Good morning, Broadsheet readers! Women are hiring women to run their political campaigns, female VCs are on a mission to transform their industry, and YouTube deals with the aftermath of a shooter. Have a peaceful Wednesday.
• Raising us up. Forbes has the backstory on how Cowboy Ventures’ Aileen Lee organized All Raise, a group of 36 of the most powerful women in venture capital, who are committed to doubling the percentage of women in VC partner roles over the next ten years and increasing total VC funding to female founders from 15% to 25% in five years.
In a Medium post, Lee puts it this way: “Our mission is simple — to accelerate the success of female funders and founders. We believe that by improving the success of women in the venture-backed tech ecosystem, we can build a more accessible community that reflects the diversity of the world around us.”
The Forbes story (which is promoted on an awesome all-female cover) is part of a package that includes the publication’s annual Midas List, an annual ranking of top VCs. The list is a great illustration about why All Raise is so essential to the future of the industry: Of the 100 investors named, only nine are female.
Want to help Lee and the rest of the All Raise crew? Here’s what they ask: 1. Amplify, participate in, and share the All Raise mission. 2. Help them find a few key full-time hires to lead our efforts and build our community. 3. They’re looking for sponsors, donors, and partners to support our efforts. Read more about that here: Medium
ALSO IN THE HEADLINES
• Our thoughts are with YouTube. A woman named Nasim Najafi Aghdam opened fire at YouTube’s San Bruno headquarters yesterday, shooting three people before killing herself. Aghdam was not a YouTube or Google employee and the motivation for the attack is still unknown. She was an active user of social media and complained in a February 2017 video that YouTube was “censoring” her videos (they have since been taken down). New York Times
• Women behind the women. We’ve all read about the surge of women running for office in the aftermath of the 2016 election. Now we’re getting a peek at the women behind the women—the female campaign managers working to propel those candidates into office. This year, 40% of the campaign managers for Democratic congressional candidates are women. For contrast, the Times cites political scientist Kelly Dittmar, who says she had to cut data on female campaign consultants from a book she wrote in 2010 “because the numbers were too small to be statistically reliable.” New York Times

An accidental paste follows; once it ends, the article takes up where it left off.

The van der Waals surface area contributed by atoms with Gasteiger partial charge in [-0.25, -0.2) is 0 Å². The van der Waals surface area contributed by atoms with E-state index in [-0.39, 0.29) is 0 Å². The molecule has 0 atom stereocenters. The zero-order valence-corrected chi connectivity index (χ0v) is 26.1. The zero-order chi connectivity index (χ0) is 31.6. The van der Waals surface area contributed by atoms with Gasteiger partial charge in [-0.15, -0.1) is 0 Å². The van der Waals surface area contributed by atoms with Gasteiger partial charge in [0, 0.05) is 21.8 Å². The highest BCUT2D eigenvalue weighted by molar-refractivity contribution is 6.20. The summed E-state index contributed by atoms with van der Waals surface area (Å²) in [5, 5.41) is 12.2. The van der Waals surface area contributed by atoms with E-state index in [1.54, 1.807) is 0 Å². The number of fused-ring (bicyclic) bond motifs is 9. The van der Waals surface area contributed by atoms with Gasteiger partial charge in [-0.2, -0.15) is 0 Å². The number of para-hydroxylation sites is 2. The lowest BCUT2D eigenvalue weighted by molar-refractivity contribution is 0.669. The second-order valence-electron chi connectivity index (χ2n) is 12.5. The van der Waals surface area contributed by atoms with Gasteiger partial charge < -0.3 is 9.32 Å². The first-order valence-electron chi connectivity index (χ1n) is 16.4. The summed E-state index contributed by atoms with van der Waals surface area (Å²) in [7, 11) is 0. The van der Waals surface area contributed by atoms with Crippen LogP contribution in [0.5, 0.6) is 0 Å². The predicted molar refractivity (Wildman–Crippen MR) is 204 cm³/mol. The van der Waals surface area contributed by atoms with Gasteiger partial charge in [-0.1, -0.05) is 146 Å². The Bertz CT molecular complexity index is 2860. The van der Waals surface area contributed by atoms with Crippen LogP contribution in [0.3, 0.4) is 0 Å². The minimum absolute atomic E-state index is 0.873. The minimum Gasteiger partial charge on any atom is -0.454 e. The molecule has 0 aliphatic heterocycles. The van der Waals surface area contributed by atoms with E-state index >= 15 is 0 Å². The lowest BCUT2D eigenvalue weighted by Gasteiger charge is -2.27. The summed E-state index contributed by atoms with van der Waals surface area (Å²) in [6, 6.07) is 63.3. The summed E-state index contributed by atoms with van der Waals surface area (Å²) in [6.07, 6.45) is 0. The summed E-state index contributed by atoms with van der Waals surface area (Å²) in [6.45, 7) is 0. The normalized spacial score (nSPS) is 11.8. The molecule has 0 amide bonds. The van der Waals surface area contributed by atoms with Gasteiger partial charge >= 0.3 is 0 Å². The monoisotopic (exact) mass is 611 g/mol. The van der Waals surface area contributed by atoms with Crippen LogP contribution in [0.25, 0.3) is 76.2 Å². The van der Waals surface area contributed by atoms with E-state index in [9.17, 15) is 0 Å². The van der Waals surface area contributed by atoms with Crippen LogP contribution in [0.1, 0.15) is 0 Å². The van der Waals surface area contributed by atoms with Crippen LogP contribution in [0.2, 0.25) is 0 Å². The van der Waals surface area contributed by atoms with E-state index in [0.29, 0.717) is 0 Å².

• She’s no slacker. Our colleague Michal Lev-Ram has the scoop on Slack’s April Underwood, who has been promoted to the company’s first-ever chief product officer. Michal notes that the appointment, one in a series of big personnel moves for the company, is a sign that Slack is maturing—and moving closer to an IPO. Fortune
• Two seats filled at StyleSeat. Meanwhile, Kirsten Korosec has the exclusive on two new appointments to the board of StyleSeat: former Uber CEO—and current City Storage Systems CEO—Travis Kalanick and Minted co-founder Melissa Kim. StyleSeat, co-founded and led by Melody McCloskey, is an online platform that manages scheduling, appointment reminders, and payments for the beauty industry. Fortune
MOVERS AND SHAKERS: Oath has named Joanna Lambert GM of Finance and Tech.
IN CASE YOU MISSED IT
• Baldet makes a break. Amber Baldet, a JPMorgan Chase executive who leads the bank’s blockchain team—and who appeared on Fortune‘s 40 Under 40 last year—is leaving the bank to start a business of her own. She has yet to reveal any details about her new venture. Christine Moy, a senior product manager at JPMorgan, is set to assume Baldet’s role at the helm of the blockchain group. Fortune
• You can’t make it up. A new study recently published in the journal Perception finds that people wearing heavy makeup looked less like a strong “leader” to test subjects (the study was inconclusive on the effects of more scaled back makeup). It’s interesting—actually, make that frustrating—to think about this research in relation to earlier studies (like this one) that found that women wearing makeup, including a “glamorous” look, are considered more competent by observers. Why can’t we be judged by what’s in our heads rather than what’s on our faces? Quartz
• Banking on fair pay. Four former Goldman Sachs employees have won the right to lead a class-action lawsuit over sexual discrimination, more than seven years after two of them—Christina Chen-Oster and Shanna Orlich—accused the bank of “systemically” favoring men over women. Financial Times
• Take ’em to school. Seiko Noda, Japan’s internal affairs minister and a longshot candidate to replace PM Shinzo Abe, has started a first-of-its-kind school for female politicians. Bloomberg
ON MY RADAR
Inside Disney and Pixar: The debate over John Lasseter’s return Fast Company
Inside Tiffany Trump’s strained relationship with her dad People
Mike Isabella’s restaurants used nondisclosure agreements to silence sexual harassment accounts, lawsuit alleges Washington Post